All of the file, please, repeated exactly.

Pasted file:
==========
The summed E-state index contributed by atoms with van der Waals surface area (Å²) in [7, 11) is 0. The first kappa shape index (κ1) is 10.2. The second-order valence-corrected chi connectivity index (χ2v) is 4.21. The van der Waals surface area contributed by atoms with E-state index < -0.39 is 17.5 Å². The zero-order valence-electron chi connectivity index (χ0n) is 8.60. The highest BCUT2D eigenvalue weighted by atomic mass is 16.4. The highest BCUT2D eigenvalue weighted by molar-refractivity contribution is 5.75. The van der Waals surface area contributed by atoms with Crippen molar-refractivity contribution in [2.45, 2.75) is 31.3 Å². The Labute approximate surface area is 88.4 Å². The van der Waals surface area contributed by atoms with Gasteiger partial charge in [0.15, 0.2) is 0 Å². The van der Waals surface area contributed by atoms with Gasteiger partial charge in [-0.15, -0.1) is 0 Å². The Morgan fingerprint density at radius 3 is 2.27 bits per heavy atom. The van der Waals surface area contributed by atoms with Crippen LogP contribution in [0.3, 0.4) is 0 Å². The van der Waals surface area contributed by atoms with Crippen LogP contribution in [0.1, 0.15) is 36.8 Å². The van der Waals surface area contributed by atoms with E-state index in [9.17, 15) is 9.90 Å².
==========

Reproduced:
The summed E-state index contributed by atoms with van der Waals surface area (Å²) in [7, 11) is 0. The first kappa shape index (κ1) is 10.2. The second-order valence-corrected chi connectivity index (χ2v) is 4.21. The van der Waals surface area contributed by atoms with E-state index < -0.39 is 17.5 Å². The zero-order valence-electron chi connectivity index (χ0n) is 8.60. The highest BCUT2D eigenvalue weighted by atomic mass is 16.4. The highest BCUT2D eigenvalue weighted by molar-refractivity contribution is 5.75. The van der Waals surface area contributed by atoms with Crippen molar-refractivity contribution in [2.45, 2.75) is 31.3 Å². The Labute approximate surface area is 88.4 Å². The van der Waals surface area contributed by atoms with Gasteiger partial charge in [0.15, 0.2) is 0 Å². The van der Waals surface area contributed by atoms with Gasteiger partial charge in [-0.15, -0.1) is 0 Å². The Morgan fingerprint density at radius 3 is 2.27 bits per heavy atom. The van der Waals surface area contributed by atoms with Crippen LogP contribution in [0.3, 0.4) is 0 Å². The van der Waals surface area contributed by atoms with Crippen LogP contribution in [0.1, 0.15) is 36.8 Å². The van der Waals surface area contributed by atoms with E-state index in [9.17, 15) is 9.90 Å².